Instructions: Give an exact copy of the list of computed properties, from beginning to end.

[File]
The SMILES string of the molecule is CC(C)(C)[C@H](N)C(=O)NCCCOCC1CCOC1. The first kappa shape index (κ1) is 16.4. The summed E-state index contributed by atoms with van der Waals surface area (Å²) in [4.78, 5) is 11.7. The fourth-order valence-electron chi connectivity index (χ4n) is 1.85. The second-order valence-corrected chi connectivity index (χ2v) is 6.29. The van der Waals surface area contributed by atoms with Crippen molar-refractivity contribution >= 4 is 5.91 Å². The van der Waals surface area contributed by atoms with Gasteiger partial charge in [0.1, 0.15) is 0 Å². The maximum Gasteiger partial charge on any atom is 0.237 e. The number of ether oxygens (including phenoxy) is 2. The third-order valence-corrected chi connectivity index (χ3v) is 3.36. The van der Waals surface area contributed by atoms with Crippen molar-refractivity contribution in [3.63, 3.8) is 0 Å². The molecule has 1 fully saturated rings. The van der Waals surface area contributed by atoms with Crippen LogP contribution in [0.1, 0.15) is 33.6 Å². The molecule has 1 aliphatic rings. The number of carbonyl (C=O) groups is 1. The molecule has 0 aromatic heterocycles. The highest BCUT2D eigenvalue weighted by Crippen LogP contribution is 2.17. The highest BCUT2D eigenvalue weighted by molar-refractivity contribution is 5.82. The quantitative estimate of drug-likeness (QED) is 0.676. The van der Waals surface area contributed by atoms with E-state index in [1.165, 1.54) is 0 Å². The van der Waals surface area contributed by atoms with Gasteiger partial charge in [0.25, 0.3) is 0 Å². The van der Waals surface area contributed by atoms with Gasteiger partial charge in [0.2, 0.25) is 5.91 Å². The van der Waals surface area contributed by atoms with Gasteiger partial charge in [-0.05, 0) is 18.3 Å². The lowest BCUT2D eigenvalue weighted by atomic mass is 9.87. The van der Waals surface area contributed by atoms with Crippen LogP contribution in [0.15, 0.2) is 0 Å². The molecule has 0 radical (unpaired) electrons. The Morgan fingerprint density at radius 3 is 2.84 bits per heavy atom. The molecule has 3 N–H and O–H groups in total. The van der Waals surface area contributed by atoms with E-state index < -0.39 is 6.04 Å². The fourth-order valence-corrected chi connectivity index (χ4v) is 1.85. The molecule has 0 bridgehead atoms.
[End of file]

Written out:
The SMILES string of the molecule is CC(C)(C)[C@H](N)C(=O)NCCCOCC1CCOC1. The first kappa shape index (κ1) is 16.4. The summed E-state index contributed by atoms with van der Waals surface area (Å²) in [4.78, 5) is 11.7. The fourth-order valence-electron chi connectivity index (χ4n) is 1.85. The second-order valence-corrected chi connectivity index (χ2v) is 6.29. The van der Waals surface area contributed by atoms with Crippen molar-refractivity contribution >= 4 is 5.91 Å². The van der Waals surface area contributed by atoms with Gasteiger partial charge in [0.1, 0.15) is 0 Å². The maximum Gasteiger partial charge on any atom is 0.237 e. The number of ether oxygens (including phenoxy) is 2. The third-order valence-corrected chi connectivity index (χ3v) is 3.36. The van der Waals surface area contributed by atoms with Crippen molar-refractivity contribution in [3.63, 3.8) is 0 Å². The molecule has 1 fully saturated rings. The van der Waals surface area contributed by atoms with Crippen LogP contribution in [0.1, 0.15) is 33.6 Å². The molecule has 1 aliphatic rings. The number of carbonyl (C=O) groups is 1. The molecule has 0 aromatic heterocycles. The highest BCUT2D eigenvalue weighted by Crippen LogP contribution is 2.17. The highest BCUT2D eigenvalue weighted by molar-refractivity contribution is 5.82. The quantitative estimate of drug-likeness (QED) is 0.676. The van der Waals surface area contributed by atoms with E-state index in [1.165, 1.54) is 0 Å². The van der Waals surface area contributed by atoms with Gasteiger partial charge in [0.25, 0.3) is 0 Å². The van der Waals surface area contributed by atoms with Gasteiger partial charge in [0.2, 0.25) is 5.91 Å². The van der Waals surface area contributed by atoms with Gasteiger partial charge in [-0.05, 0) is 18.3 Å². The lowest BCUT2D eigenvalue weighted by atomic mass is 9.87. The van der Waals surface area contributed by atoms with Crippen LogP contribution in [0.15, 0.2) is 0 Å². The molecule has 0 radical (unpaired) electrons. The Morgan fingerprint density at radius 3 is 2.84 bits per heavy atom. The molecule has 3 N–H and O–H groups in total. The van der Waals surface area contributed by atoms with E-state index < -0.39 is 6.04 Å². The fourth-order valence-corrected chi connectivity index (χ4v) is 1.85. The molecule has 0 bridgehead atoms.